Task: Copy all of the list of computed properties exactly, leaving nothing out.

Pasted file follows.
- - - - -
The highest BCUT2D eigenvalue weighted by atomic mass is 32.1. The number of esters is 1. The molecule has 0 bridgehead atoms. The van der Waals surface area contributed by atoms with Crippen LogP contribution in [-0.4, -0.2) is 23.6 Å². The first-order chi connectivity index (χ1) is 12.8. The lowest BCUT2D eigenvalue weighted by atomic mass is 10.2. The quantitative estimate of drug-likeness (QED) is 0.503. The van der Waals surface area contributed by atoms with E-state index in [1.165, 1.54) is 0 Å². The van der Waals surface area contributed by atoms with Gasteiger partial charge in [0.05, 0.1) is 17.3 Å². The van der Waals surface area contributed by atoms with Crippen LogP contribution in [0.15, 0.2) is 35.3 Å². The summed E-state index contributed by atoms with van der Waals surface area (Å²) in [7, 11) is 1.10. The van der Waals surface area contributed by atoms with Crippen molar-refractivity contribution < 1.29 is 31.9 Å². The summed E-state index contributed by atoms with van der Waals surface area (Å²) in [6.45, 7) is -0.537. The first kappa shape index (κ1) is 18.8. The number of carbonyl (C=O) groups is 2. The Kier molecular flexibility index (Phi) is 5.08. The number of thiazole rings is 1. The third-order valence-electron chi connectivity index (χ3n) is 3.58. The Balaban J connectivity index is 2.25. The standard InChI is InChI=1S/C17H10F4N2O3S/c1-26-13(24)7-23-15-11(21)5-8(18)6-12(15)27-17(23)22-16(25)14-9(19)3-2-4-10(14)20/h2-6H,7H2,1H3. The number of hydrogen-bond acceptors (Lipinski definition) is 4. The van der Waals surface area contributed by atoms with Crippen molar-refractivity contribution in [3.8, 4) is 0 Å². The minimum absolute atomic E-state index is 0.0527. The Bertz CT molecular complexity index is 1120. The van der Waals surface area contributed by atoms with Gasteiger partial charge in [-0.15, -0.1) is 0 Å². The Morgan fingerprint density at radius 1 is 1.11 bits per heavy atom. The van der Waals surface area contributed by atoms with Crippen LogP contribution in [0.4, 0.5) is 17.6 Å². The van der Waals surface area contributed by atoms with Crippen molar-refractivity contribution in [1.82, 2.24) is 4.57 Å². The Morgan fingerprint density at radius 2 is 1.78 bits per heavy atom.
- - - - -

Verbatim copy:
The highest BCUT2D eigenvalue weighted by atomic mass is 32.1. The number of esters is 1. The molecule has 0 bridgehead atoms. The van der Waals surface area contributed by atoms with Crippen LogP contribution in [-0.4, -0.2) is 23.6 Å². The first-order chi connectivity index (χ1) is 12.8. The lowest BCUT2D eigenvalue weighted by atomic mass is 10.2. The quantitative estimate of drug-likeness (QED) is 0.503. The van der Waals surface area contributed by atoms with E-state index in [1.165, 1.54) is 0 Å². The van der Waals surface area contributed by atoms with Gasteiger partial charge in [0.05, 0.1) is 17.3 Å². The van der Waals surface area contributed by atoms with Crippen LogP contribution in [0.15, 0.2) is 35.3 Å². The summed E-state index contributed by atoms with van der Waals surface area (Å²) in [7, 11) is 1.10. The van der Waals surface area contributed by atoms with Crippen molar-refractivity contribution < 1.29 is 31.9 Å². The summed E-state index contributed by atoms with van der Waals surface area (Å²) in [6.45, 7) is -0.537. The first kappa shape index (κ1) is 18.8. The number of carbonyl (C=O) groups is 2. The Kier molecular flexibility index (Phi) is 5.08. The number of thiazole rings is 1. The third-order valence-electron chi connectivity index (χ3n) is 3.58. The Balaban J connectivity index is 2.25. The standard InChI is InChI=1S/C17H10F4N2O3S/c1-26-13(24)7-23-15-11(21)5-8(18)6-12(15)27-17(23)22-16(25)14-9(19)3-2-4-10(14)20/h2-6H,7H2,1H3. The number of hydrogen-bond acceptors (Lipinski definition) is 4. The van der Waals surface area contributed by atoms with Crippen molar-refractivity contribution in [3.8, 4) is 0 Å². The minimum absolute atomic E-state index is 0.0527. The Bertz CT molecular complexity index is 1120. The van der Waals surface area contributed by atoms with Gasteiger partial charge in [-0.15, -0.1) is 0 Å². The Morgan fingerprint density at radius 1 is 1.11 bits per heavy atom. The van der Waals surface area contributed by atoms with Crippen LogP contribution in [0.4, 0.5) is 17.6 Å². The van der Waals surface area contributed by atoms with Crippen molar-refractivity contribution in [1.82, 2.24) is 4.57 Å². The Morgan fingerprint density at radius 2 is 1.78 bits per heavy atom.